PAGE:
St. Augustine notes that other heresies may spring up, to a single one of which, should any one give his assent, he is by the very fact cut off from Catholic unity. “No one who merely disbelieves in all (these heresies) can for that reason regard himself as a Catholic or call himself one. For there may be or may arise some other heresies, which are not set out in this work of ours, and, if any one holds to one single one of these he is not a Catholic” (S. Augustinus, De Haeresibus, n. 88)…

And as souls cannot be perfectly united in charity unless minds agree in faith, he wishes all to hold the same faith: “One Lord, one faith,” and this so perfectly one as to prevent all danger of error: “that henceforth we be no more children, tossed to and fro, and carried about with every wind of doctrine by the wickedness of men, by cunning craftiness, by which they lie in wait to deceive” (Eph. iv., 14): and this he teaches is to be observed, not for a time only – “but until we all meet in the unity of faith…unto the measure of the age of the fullness of Christ” (13). But, in what has Christ placed the primary principle, and the means of preserving this unity? In that – “He gave some Apostles – and other some pastors and doctors, for the perfecting of the saints, for the work of the ministry, for the edifying of the body of Christ” (11-12). …

In this wise, all cause for doubting being removed, can it be lawful for anyone to reject any one of those truths without by the very fact falling into heresy? without separating himself from the Church? – without repudiating in one sweeping act the whole of Christian teaching? For such is the nature of faith that nothing can be more absurd than to accept some things and reject others…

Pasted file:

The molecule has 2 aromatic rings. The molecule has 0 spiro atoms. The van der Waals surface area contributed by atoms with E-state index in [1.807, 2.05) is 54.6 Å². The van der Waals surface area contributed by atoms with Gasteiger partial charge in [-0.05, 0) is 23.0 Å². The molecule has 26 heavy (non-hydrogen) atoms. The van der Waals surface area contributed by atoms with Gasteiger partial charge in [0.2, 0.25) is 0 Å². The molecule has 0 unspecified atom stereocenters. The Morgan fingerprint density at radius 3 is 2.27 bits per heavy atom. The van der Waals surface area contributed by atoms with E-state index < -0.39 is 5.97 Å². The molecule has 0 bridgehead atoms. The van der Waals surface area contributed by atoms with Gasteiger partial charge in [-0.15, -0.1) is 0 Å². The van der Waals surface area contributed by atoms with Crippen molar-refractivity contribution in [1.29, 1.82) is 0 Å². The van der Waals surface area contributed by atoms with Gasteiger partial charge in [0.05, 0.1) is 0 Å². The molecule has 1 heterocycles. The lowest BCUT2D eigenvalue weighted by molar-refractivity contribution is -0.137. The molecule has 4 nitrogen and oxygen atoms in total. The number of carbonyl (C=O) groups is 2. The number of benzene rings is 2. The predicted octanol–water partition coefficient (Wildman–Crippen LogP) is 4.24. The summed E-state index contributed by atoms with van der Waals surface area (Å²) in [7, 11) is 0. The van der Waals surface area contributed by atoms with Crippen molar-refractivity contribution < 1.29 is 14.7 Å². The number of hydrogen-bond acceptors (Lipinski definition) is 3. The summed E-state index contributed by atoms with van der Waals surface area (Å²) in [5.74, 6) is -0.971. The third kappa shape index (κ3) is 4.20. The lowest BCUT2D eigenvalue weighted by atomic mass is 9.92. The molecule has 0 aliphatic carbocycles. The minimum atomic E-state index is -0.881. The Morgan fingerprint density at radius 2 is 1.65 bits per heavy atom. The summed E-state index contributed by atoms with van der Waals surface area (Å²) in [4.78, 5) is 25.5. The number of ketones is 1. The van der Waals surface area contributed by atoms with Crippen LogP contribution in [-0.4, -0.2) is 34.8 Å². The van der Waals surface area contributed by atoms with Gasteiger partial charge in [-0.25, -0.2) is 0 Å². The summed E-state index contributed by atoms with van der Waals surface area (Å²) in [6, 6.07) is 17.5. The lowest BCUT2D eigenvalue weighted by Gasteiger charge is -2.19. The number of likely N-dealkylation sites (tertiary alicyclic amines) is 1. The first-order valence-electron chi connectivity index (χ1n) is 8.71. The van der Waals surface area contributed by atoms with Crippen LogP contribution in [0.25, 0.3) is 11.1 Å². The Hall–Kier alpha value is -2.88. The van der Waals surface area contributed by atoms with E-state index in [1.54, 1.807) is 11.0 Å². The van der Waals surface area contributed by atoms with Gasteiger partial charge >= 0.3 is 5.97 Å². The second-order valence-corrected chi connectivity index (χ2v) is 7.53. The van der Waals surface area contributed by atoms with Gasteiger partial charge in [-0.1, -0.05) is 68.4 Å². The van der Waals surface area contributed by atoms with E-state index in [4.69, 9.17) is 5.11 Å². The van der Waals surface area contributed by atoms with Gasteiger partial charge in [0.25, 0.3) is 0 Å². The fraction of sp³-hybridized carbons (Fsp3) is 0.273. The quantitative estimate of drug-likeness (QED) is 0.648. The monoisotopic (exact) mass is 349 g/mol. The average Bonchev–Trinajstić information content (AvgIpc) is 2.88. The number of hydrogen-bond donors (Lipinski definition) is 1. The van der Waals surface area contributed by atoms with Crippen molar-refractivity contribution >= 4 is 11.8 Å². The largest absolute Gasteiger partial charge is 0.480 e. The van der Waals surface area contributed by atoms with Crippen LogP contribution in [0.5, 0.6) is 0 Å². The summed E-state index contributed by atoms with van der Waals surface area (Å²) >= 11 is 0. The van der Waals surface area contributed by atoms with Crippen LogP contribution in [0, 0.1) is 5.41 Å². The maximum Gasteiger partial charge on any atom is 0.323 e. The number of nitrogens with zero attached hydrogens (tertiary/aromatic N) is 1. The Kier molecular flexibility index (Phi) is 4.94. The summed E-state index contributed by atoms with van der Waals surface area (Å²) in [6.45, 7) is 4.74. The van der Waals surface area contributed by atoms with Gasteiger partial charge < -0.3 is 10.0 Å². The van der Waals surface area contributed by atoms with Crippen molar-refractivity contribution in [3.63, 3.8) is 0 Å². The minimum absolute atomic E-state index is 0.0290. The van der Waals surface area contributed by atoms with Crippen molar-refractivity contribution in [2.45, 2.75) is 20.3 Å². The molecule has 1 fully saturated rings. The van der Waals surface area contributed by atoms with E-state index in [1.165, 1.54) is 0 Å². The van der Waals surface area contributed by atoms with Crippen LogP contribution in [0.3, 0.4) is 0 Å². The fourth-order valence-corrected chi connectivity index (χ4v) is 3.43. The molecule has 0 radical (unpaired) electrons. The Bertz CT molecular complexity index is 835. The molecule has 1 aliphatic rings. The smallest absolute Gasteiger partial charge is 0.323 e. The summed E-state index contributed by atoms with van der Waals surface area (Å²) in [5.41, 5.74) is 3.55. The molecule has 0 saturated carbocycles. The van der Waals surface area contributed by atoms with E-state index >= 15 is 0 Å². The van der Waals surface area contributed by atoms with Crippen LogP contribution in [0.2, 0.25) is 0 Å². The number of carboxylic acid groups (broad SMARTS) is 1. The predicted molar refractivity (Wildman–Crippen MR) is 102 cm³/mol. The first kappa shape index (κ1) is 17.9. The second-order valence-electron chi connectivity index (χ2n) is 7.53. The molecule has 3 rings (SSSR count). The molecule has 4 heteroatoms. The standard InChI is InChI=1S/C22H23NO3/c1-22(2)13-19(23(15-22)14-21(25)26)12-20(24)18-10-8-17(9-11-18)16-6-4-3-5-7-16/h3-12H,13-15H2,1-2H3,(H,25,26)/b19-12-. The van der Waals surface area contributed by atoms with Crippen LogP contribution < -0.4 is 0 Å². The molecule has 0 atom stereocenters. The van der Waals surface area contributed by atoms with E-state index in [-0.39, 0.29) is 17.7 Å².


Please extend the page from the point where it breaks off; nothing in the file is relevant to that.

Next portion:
Pope Pius XI continued with the subject and declared in Mortalium animos:

11. Furthermore, in this one Church of Christ no man can be or remain who does not accept, recognize and obey the authority and supremacy of Peter and his legitimate successors.

For since the mystical body of Christ, in the same manner as His physical body, is one, compacted and fitly joined together, it were foolish and out of place to say that the mystical body is made up of members which are disunited and scattered abroad: whosoever therefore is not united with the body is no member of it, neither is he in communion with Christ its head.

Since the Second Vatican Council, Rome now calls heretics and schismatics Christians or separated brethren, and even denies that they are heretics and schismatics.

For instance, Vatican II states:

The children who are born into these Communities and who grow up believing in Christ cannot be accused of the sin involved in the separation, and the Catholic Church embraces upon them as brothers, with respect and affection…. But even in spite of them it remains true that all who have been justified by faith in Baptism are members of Christ’s body, and have a right to be called Christian, and so are correctly accepted as brothers by the children of the Catholic Church.” (Second Vatican Council, Decree on Ecumenism Unitatis Redintegratio, Chapter 1, para. 3)

Children born and raised in false churches would be accused of the sin of separation if they come to know or should know better and remain separated. We don’t presume that everybody remains invincibly ignorant. Regardless, only God can read hearts. We don’t presume to know if one is truly guilty or innocent. To say they all “are members of Christ’s body, and have a right to be called Christian” is a reversal in Church teaching.